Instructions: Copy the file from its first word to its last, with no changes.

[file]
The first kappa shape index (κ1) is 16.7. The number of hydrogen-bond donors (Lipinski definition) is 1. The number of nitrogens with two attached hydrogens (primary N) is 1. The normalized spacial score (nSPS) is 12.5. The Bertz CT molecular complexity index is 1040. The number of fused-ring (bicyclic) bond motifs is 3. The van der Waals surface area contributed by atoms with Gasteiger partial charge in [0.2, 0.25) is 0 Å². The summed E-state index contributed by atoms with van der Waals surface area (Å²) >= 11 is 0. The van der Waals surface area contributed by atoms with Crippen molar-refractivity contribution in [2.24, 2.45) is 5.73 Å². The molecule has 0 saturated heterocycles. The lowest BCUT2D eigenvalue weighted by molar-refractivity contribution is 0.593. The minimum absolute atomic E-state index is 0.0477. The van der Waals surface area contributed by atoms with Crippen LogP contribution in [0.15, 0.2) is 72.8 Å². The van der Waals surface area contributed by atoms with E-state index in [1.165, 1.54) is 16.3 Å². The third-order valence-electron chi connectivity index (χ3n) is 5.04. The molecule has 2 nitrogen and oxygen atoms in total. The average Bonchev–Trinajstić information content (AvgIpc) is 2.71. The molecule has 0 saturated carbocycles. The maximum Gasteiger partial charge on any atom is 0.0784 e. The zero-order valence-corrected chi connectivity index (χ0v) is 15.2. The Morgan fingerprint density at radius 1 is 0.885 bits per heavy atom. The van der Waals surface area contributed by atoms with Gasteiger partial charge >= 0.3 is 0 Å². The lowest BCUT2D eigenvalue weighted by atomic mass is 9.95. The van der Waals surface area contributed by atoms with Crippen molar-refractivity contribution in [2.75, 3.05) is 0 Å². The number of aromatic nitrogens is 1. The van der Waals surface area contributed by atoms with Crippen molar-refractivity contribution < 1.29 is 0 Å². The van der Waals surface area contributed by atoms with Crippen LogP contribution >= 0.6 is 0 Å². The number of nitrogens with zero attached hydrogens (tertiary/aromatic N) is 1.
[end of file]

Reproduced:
The first kappa shape index (κ1) is 16.7. The number of hydrogen-bond donors (Lipinski definition) is 1. The number of nitrogens with two attached hydrogens (primary N) is 1. The normalized spacial score (nSPS) is 12.5. The Bertz CT molecular complexity index is 1040. The number of fused-ring (bicyclic) bond motifs is 3. The van der Waals surface area contributed by atoms with Gasteiger partial charge in [0.2, 0.25) is 0 Å². The summed E-state index contributed by atoms with van der Waals surface area (Å²) >= 11 is 0. The van der Waals surface area contributed by atoms with Crippen molar-refractivity contribution in [2.24, 2.45) is 5.73 Å². The molecule has 0 saturated heterocycles. The lowest BCUT2D eigenvalue weighted by molar-refractivity contribution is 0.593. The minimum absolute atomic E-state index is 0.0477. The van der Waals surface area contributed by atoms with Crippen LogP contribution in [0.15, 0.2) is 72.8 Å². The van der Waals surface area contributed by atoms with E-state index in [1.165, 1.54) is 16.3 Å². The third-order valence-electron chi connectivity index (χ3n) is 5.04. The molecule has 2 nitrogen and oxygen atoms in total. The average Bonchev–Trinajstić information content (AvgIpc) is 2.71. The molecule has 0 saturated carbocycles. The maximum Gasteiger partial charge on any atom is 0.0784 e. The zero-order valence-corrected chi connectivity index (χ0v) is 15.2. The Morgan fingerprint density at radius 1 is 0.885 bits per heavy atom. The van der Waals surface area contributed by atoms with Gasteiger partial charge >= 0.3 is 0 Å². The lowest BCUT2D eigenvalue weighted by atomic mass is 9.95. The van der Waals surface area contributed by atoms with Crippen molar-refractivity contribution in [2.75, 3.05) is 0 Å². The number of aromatic nitrogens is 1. The van der Waals surface area contributed by atoms with Crippen molar-refractivity contribution < 1.29 is 0 Å². The van der Waals surface area contributed by atoms with Crippen LogP contribution >= 0.6 is 0 Å². The number of nitrogens with zero attached hydrogens (tertiary/aromatic N) is 1.